A Latin Hobbit? It's Greek to me
When you’re doing Latin in secondary school, you take your jollies where you can find them. The lines in Ovid’s Pyramus and Thisbe about Pyramus stabbing himself in the groin and causing blood to shoot forth like a burst pipe caused mass sniggering in the classroom at my convent school in north Dublin.
By the time we were doing the Leaving, five years of Latin classes had rendered us slightly hysterical with boredom, and we were so desperate for entertainment we would find ourselves amused by everything from Laocoön being attacked by sea monsters in the Aeneid to the word “ducibus”. The only genuine bright spot in a sea of Virgil and Horace was Catullus, whose poems, as far as we could tell, were either achingly romantic or absolutely filthy (we never got to read any of the latter sort, but we knew they existed).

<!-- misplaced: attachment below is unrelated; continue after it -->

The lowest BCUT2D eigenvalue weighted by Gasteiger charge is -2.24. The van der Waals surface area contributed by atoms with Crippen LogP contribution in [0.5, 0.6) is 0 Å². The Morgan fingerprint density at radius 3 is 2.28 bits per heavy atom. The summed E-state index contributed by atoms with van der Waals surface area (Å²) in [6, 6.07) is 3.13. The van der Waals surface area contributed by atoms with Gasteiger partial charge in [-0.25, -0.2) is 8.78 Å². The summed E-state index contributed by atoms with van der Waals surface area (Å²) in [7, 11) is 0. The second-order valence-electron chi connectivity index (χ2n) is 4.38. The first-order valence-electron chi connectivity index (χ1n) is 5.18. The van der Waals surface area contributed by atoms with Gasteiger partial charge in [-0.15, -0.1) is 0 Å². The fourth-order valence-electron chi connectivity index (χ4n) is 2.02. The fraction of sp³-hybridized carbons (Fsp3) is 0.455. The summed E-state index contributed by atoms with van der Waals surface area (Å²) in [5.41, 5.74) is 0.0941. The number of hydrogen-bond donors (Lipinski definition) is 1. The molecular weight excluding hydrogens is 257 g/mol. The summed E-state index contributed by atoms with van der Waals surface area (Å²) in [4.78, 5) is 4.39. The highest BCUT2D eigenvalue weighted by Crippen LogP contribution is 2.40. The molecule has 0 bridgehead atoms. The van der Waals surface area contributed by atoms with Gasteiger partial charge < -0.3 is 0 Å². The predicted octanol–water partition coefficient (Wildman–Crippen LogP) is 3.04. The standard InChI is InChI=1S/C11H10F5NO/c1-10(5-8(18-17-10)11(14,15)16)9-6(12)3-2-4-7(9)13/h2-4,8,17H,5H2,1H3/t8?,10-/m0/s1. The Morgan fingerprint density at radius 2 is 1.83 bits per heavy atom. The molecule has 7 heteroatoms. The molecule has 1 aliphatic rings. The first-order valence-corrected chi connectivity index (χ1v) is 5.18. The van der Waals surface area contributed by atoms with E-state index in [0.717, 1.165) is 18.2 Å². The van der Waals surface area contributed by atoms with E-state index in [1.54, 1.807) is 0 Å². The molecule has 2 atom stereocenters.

So even though I was never a huge Tolkien fan, I would have been delighted by Mark Walker’s new Latin translation of The Hobbit – Hobbitus Ille.
Walker, a British Latin teacher, says in the introduction that he embarked on this admirably nerdish endeavour because he wanted to give Latin students something more enjoyable to read than Cicero. For this I salute him.
Even 20 years ago, we Latin scholars knew we were an endangered species (mine was one of very few non-private schools in Dublin to offer the subject), so the audience may be limited, but his heart is in the right place. I do question his use of “ille” in the title – as I recall, Latin has no definite article and ille means “that” rather than “the”. But then, he’s a Latin teacher and I got a B in Leaving Cert Latin in 1993, so you can decide yourself whom you’d rather believe.